Psychiatrists like to put labels on mental disorders and use the DSM for such use.The new DSM-5 seems to be causing controversy within the mental health business.Considering that not long ago, the DSM classified such things as homosexuality as a mental disorder, it if not surprising that not all mental health workers agree on the content of various issues discussed in the DSM, now edition 5.The following article is reprinted from Christopher Lane’s blog on the issue, and is of interest to estate litigation due to such issues as mental capacity, personality disorders and the like.
The National Mental Health Withdraws Support for DSM-5
The latest development is a humiliating blow to the APA.
Published on May 4, 2013 by Christopher Lane, Ph.D. in Side Effects
Just two weeks before DSM-5 is due to appear, the National Institute of Mental Health, the world’s largest funding agency for research into mental health, has indicated that it is withdrawing support for the manual.
In a humiliating blow to the American Psychiatric Association, Thomas R. Insel, M.D., Director of the National Mental Health, made clear the agency would no longer fund research projects that rely exclusively on DSM criteria. Henceforth, the National Mental Health, which had thrown its weight and funding behind earlier editions of the manual, would be “re-orienting its research away from DSM categories.” “The weakness” of the manual, he explained in a sharply worded statement, “is its lack of validity.” “Unlike our definitions of ischemic heart disease, lymphoma, or AIDS, the DSM diagnoses are based on a consensus about clusters of clinical symptoms, not any objective laboratory measure.”
That consensus is now clearly missing. Whether it ever really existed remains in doubt. As one consultant for DSM-III conceded to the New Yorker magazine about the amount of horsetrading that drove that supposedly “evidenced-based” edition from 1980: “There was very little systematic research, and much of the research that existed was really a hodgepodge—scattered, inconsistent, ambiguous.”
According to Insel, too much of that problem remains. As he cautioned of a manual whose precision and reliability has been overstated for decades, “While DSM has been described as a ‘Bible’ for the field, it is, at best, a dictionary, creating a set of labels and defining each.” And not even a particularly good dictionary, apparently. Of the decision to steer research in mental health away from the manual and its parameters, Insel states: “Patients with mental disorders deserve better.”
Yet what the NIMH is offering as a solution the DSM’s fumbles and errors is not without major problems of its own, including because of the agency’s single-minded focus on biological psychiatry as the represented solution to all such ambiguities and confusions. Among the consequences of that emphasis, interest in symptoms will be radically curtailed: “symptom-based diagnosis, once common in other areas of medicine, has been largely replaced in the past half century as we have understood that symptoms alone rarely indicate the best choice of treatment.”
The agency’s year-and-a-half old attempt to devise an alternative to theDSM, its Research Domain Criteria (RDoC), stems from an effort, writes Insel, “to transform diagnosis by incorporating genetics, imaging,cognitive science, and other levels of information to lay the foundation for a new classification system. Through a series of workshops over the past 18 months,” he continues, “we have tried to define several major categories for a new nosology. This approach began with several assumptions:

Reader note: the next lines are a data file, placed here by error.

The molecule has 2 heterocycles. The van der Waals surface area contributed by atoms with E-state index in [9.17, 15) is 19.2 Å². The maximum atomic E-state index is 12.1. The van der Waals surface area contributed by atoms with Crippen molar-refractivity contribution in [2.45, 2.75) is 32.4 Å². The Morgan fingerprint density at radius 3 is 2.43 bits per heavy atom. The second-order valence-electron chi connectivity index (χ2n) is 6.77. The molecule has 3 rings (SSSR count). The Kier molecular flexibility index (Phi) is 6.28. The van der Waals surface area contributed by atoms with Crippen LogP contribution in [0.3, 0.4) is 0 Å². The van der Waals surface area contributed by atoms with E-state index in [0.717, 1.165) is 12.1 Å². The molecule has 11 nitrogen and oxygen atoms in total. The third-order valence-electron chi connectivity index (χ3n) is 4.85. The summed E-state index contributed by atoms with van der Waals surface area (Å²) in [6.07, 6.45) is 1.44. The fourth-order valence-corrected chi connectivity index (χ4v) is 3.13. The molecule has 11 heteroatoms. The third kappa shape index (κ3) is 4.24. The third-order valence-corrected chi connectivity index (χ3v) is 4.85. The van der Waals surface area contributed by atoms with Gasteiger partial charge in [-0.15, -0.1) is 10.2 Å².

A diagnostic approach based on the biology as well as the symptoms must not be constrained by the current DSM categories;
Mental disorders are biological disorders involving brain circuits that implicate specific domains of cognition, emotion, or behavior;
Each level of analysis needs to be understood across a dimension of function;
Mapping the cognitive, circuit, and genetic aspects of mental disorders will yield new and better targets for treatment.”
These assumptions spring from assertions and tautologies that have driven American psychiatry since at least the 1970s. The insistence that “mental disorders” be viewed and studied entirely as “biological disorders” shunts aside the APA’s supposed agnosticism on that front; but it also echoes Robert Spitzer’s effort (dating here from June 1976) to push through a similar proviso for DSM-III: “A mental (psychiatric) disorder is a medical disorder” (qtd. in Shyness 63). Even today, little in that assertion is self-evident.
True, the NIMH is leaving some room for discussion of environmental and psychological factors. “Self-reports” will also apparently be a “unit of analysis,” though interest in the thoughts and testament of patients seems characteristically small. The agency’s overwhelming focus is to remain on the brain as the alleged seat and cause of psychiatric suffering.
Given the broadly inconclusive research on such formidably complex elements, that prospect is dismaying to many and “potentially game-changing” to others. For others still, the NIMH’s “seismic” decision represents an unmistakable “kill shot to DSM-5,” and not a moment too soon. The manual’s authority won’t end overnight, but, given the implications of the NIMH’s decision, it also can’t and won’t stay as it has.
Nevertheless, the alternatives, at least those that the NIMH is presenting, may turn out to be equally problematic and unworkable. As Gary Greenberg noted recently in the New Yorker, “doctors in most medical specialties have only gotten better at sorting our suffering according to its biochemical causes … [but] psychiatrists still cannot meet this demand. A detailed understanding of the brain, with its hundred billion neurons and trillions of synapses, remains elusive, leaving psychiatry dependent on outward manifestations for its taxonomy of mental illnesses.”